In a piece about David Plouffe‘s The Audacity to Win: The Inside Story and Lessons of Barack Obama’s Historic Victory (Viking Adult), Arianna Huffington contemplates the gap between the ’08 Obama campaign themes and the way things have devolved since he took office. Caution bordering on timidity, status quo half-measures, playing softball with the right, etc.
“How did the candidate who got into the race because he’d decided that ‘the core leadership had turned rotten’ and that ‘the people were getting hosed’ become the president who has decided that the American people can only have as much change as Olympia Snowe will allow?
“How did the candidate who told a stadium of supporters in Denver that ‘the greatest risk we can take is to try the same old politics with the same old players and expect a different result’ become the president who has surrounded himself with the same old players trying the same old politics, expecting a different result?
“How could a president whose North Star as a candidate was that he would ‘not forget the middle class’ choose as his chief economic advisor a man who recently argued against extending unemployment benefits in the middle of the worst economic times since the Great Depression?
“I’m referring, of course, to Larry Summers. According to a White House official I spoke with — later confirmed by sources in the White House and on the Hill — Summers was against the extension. And it took a lot of Congressional pushing back behind the scenes for the president to overrule him.
“And, according to another senior White House official, when foreclosures or job numbers come up at the regular White House morning meeting, Summers’ response is that nothing can be done. Nothing can be done about skyrocketing foreclosures or lost jobs.
“Nothing can be done — pretty much the opposite of ‘Yes we can,’ isn’t it?”
And this from Bill Maher, also on the Huffington Post:
“Yeah, I’m disappointed, too. I thought we were sweeping into power; I thought change meant Change. I believed all that talk about another First 100 Days, a la Roosevelt. Well, that didn’t happen. The question is, is this as good as it gets from President Obama, or is he pacing himself? He may have a four and eight-year plan and they included a first year of just gettin’ to know you and not gonna rock the boat too much. Well, Mission Accomplished on that.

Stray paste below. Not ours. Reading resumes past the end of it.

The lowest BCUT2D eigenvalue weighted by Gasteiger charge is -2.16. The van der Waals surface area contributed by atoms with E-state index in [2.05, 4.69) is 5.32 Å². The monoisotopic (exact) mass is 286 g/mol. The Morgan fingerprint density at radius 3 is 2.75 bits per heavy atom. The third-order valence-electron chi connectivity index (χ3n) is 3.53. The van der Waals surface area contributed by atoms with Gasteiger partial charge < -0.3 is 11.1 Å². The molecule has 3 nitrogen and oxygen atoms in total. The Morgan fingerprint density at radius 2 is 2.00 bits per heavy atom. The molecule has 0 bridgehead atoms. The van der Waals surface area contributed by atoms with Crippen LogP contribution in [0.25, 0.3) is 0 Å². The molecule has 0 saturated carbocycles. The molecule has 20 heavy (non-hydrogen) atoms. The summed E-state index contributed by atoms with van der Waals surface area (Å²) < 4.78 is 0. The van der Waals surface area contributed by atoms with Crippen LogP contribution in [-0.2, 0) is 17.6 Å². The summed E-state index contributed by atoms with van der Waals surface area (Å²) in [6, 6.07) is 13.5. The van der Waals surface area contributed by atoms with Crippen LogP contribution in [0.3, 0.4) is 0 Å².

“It’s still too early to lose hope in a guy as smart and talented as Barack Obama. But I would counsel him to remember: If you’re going undercover to infiltrate how Washington works, so you become one of them for a while, to gain their confidence, well, it can be just like all those movies where a cop goes deep, deep, DEEP undercover with drug people and — fuck, he’s a drug addict, too!
“Logic tells me that really smart guys like Obama and Rahm Emanuel know better what they’re doing than I do. They certainly know things I don’t know. I think we have the same general goals and beliefs. And this is what they do for a living — I wouldn’t even try it. But I will never stop having this doubt: that maybe if they had really charged in there riding the forceful energy of the historic election, and acted like it was an emergency moment — which it was — they could have gotten some big victories right up front, and there really could have been an historic ‘first hundred days’ for this administration and the country.
“Instead of what happened, which is the Obamas got a dog.
“It could have worked — the country had given its endorsement to ‘…and now for something completely different.’ There might have been a way to knock the Republicans back on their heels right away, with the argument that ‘The American people demanded we make these changes, and you are unpatriotic to stand in their way.’
“We’ll never know. Because that moment passed, and now it could follow the pattern of World War I and devolve into boring, static trench warfare where nothing really gamechanging happens while both sides slowly bleed to death.”